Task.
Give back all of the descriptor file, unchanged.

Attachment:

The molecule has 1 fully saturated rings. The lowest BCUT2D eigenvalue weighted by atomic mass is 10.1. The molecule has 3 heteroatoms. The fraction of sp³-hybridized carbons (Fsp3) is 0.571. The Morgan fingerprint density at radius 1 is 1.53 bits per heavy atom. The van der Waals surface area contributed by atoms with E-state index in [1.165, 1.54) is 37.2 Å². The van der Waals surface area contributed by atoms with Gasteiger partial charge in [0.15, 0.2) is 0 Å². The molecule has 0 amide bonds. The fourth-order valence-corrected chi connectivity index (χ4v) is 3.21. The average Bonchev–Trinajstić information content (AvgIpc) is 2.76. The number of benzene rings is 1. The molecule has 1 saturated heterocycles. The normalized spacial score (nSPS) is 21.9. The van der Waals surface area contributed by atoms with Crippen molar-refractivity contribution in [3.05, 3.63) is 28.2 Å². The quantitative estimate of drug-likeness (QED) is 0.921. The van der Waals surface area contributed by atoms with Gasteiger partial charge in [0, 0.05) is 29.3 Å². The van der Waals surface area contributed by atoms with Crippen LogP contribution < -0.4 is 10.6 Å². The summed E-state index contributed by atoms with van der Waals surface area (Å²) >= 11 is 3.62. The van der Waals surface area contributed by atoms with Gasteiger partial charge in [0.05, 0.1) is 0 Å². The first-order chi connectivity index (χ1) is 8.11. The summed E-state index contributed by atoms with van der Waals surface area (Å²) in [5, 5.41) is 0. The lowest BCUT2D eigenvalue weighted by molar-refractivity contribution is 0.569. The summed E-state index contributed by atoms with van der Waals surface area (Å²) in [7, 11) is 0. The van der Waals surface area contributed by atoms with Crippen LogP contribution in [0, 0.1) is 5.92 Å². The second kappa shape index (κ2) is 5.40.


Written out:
The molecule has 1 fully saturated rings. The lowest BCUT2D eigenvalue weighted by atomic mass is 10.1. The molecule has 3 heteroatoms. The fraction of sp³-hybridized carbons (Fsp3) is 0.571. The Morgan fingerprint density at radius 1 is 1.53 bits per heavy atom. The van der Waals surface area contributed by atoms with E-state index in [1.165, 1.54) is 37.2 Å². The van der Waals surface area contributed by atoms with Gasteiger partial charge in [0.15, 0.2) is 0 Å². The molecule has 0 amide bonds. The fourth-order valence-corrected chi connectivity index (χ4v) is 3.21. The average Bonchev–Trinajstić information content (AvgIpc) is 2.76. The number of benzene rings is 1. The molecule has 1 saturated heterocycles. The normalized spacial score (nSPS) is 21.9. The van der Waals surface area contributed by atoms with Crippen molar-refractivity contribution in [3.05, 3.63) is 28.2 Å². The quantitative estimate of drug-likeness (QED) is 0.921. The van der Waals surface area contributed by atoms with Gasteiger partial charge in [0, 0.05) is 29.3 Å². The van der Waals surface area contributed by atoms with Crippen LogP contribution < -0.4 is 10.6 Å². The summed E-state index contributed by atoms with van der Waals surface area (Å²) >= 11 is 3.62. The van der Waals surface area contributed by atoms with Gasteiger partial charge in [0.05, 0.1) is 0 Å². The first-order chi connectivity index (χ1) is 8.11. The summed E-state index contributed by atoms with van der Waals surface area (Å²) in [5, 5.41) is 0. The lowest BCUT2D eigenvalue weighted by molar-refractivity contribution is 0.569. The summed E-state index contributed by atoms with van der Waals surface area (Å²) in [7, 11) is 0. The van der Waals surface area contributed by atoms with Crippen LogP contribution in [0, 0.1) is 5.92 Å². The second kappa shape index (κ2) is 5.40.